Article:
Auto Repair and Troubleshooting Reference Information and Specs
By Matthew Wright, About.com Guide
- Tools and Terminology
- Automotive Systems and How They Work
- OBD and OBD-II Diagnostics
- Dealing With Your Mechanic
Tools and Terminology
Trying to make sense of a troubleshooting tip or a DIY auto repair how-to guide can be difficult if you're unfamiliar with the lingo. It's important to have a resource available to help you understand how to use specialized automotive tools or help you understand how parts of an automotive system come together to make that giant bag of bolts into something you can drive to work.
- Complete Glossary of Automotive Terms
- Get to Know Some Basic Tools
- Reference Pics of Common Parts and Systems
- Using the Web for Auto Repair
Automotive Systems and How They Work
The key to top notch automotive repair and troubleshooting lies in a thorough understanding of what's actually going on under the hood. Sure, you know that a radiator keeps your engine cool, but understanding how it keeps it cool can be a huge help in troubleshooting a cooling system problem. If you know which parts perform what function, your powers of diagnosis will be much more powerful.
OBD and OBD-II Diagnostics
Modern cars have computer systems that do their own troubleshooting. These systems are referred to as OBD or On Board Diagnostics. When something is awry, the system will make a note of the error and store it in the computer for a technician (or you) to retrieve later. These error codes can be invaluable in trying to troubleshoot a problem your car is having. The OBD system can be overwhelming, but once you're familiar with it you'll be happy to have the information handy.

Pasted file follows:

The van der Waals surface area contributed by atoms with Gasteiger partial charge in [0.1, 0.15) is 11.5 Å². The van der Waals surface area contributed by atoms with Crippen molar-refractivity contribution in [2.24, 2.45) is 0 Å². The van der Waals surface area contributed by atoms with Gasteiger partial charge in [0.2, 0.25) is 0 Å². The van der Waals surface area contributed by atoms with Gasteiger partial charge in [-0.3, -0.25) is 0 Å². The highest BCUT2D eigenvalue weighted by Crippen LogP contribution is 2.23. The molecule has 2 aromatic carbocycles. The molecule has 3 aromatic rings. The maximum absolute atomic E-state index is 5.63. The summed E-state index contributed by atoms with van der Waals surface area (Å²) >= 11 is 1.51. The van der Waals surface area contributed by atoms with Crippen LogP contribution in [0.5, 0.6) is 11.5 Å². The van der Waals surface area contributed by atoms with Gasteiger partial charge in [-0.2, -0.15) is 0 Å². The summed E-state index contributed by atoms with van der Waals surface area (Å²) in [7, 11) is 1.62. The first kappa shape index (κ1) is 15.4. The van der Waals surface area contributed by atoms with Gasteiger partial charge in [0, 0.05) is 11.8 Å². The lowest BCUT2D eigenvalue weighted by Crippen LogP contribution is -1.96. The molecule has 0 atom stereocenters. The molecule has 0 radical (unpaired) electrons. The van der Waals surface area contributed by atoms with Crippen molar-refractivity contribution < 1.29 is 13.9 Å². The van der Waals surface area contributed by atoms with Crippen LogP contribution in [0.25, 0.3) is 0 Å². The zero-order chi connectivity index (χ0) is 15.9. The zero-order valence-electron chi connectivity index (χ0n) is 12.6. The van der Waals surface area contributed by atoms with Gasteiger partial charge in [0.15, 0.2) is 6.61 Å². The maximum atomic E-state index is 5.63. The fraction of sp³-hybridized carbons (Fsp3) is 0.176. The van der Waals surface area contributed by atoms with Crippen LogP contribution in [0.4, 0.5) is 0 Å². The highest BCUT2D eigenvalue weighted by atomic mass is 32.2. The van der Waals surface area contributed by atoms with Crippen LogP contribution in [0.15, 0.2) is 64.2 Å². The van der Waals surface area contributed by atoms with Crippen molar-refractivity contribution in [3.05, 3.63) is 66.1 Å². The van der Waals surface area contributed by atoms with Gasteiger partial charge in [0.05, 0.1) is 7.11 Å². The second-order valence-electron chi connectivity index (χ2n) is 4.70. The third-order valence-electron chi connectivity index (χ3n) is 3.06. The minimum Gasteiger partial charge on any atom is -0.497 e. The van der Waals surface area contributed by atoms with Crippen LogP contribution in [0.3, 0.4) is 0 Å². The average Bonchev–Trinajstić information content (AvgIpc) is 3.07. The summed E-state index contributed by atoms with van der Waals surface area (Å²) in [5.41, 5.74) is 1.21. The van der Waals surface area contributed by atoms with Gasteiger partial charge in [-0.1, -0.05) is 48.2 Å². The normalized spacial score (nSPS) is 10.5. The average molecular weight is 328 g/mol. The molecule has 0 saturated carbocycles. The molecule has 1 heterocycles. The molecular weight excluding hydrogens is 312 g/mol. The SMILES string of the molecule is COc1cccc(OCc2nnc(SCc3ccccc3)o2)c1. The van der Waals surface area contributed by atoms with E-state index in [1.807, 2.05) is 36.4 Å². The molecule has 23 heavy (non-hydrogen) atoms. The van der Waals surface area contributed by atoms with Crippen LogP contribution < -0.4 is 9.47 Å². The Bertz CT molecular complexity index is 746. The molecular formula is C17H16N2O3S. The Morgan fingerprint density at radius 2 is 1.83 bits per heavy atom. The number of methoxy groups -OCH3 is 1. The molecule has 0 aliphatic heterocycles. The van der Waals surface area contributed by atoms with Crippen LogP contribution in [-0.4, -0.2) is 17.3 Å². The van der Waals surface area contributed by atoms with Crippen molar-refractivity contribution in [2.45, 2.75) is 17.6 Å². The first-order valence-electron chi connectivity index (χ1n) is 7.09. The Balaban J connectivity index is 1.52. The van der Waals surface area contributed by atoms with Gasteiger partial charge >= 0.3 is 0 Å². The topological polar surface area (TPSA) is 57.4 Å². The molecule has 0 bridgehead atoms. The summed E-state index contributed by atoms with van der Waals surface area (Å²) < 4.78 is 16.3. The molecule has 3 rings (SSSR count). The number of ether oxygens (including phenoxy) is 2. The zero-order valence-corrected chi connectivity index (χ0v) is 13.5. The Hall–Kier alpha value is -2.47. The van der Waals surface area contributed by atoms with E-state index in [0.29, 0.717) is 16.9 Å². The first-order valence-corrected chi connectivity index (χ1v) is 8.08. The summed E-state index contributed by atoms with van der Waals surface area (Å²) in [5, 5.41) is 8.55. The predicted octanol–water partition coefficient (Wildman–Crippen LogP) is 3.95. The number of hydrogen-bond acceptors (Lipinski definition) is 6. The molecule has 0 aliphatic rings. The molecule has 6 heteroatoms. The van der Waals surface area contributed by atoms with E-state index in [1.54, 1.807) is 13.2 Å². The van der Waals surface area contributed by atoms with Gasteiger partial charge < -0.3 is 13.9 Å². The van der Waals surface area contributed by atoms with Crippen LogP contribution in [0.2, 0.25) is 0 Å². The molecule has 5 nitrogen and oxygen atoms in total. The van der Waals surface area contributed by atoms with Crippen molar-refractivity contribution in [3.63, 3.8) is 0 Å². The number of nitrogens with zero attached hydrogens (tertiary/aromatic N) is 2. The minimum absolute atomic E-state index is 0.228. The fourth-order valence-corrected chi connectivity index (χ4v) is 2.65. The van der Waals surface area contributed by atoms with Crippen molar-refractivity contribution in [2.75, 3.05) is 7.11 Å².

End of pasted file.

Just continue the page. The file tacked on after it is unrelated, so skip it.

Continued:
Dealing With Your Mechanic
Sometimes you have to break down and resort to the repair shop. Not every repair job is a DIY job, and you should only attempt a repair that you feel confident you can complete safely and successfully. When you have to take your car to a mechanic, it's important to know how to properly communicate and protect yourself. The more you know about your car and what to expect at the repair shop, the better armed you'll be to get your car fixed right the first time, at a good price, with absolutely no chance of being ripped off.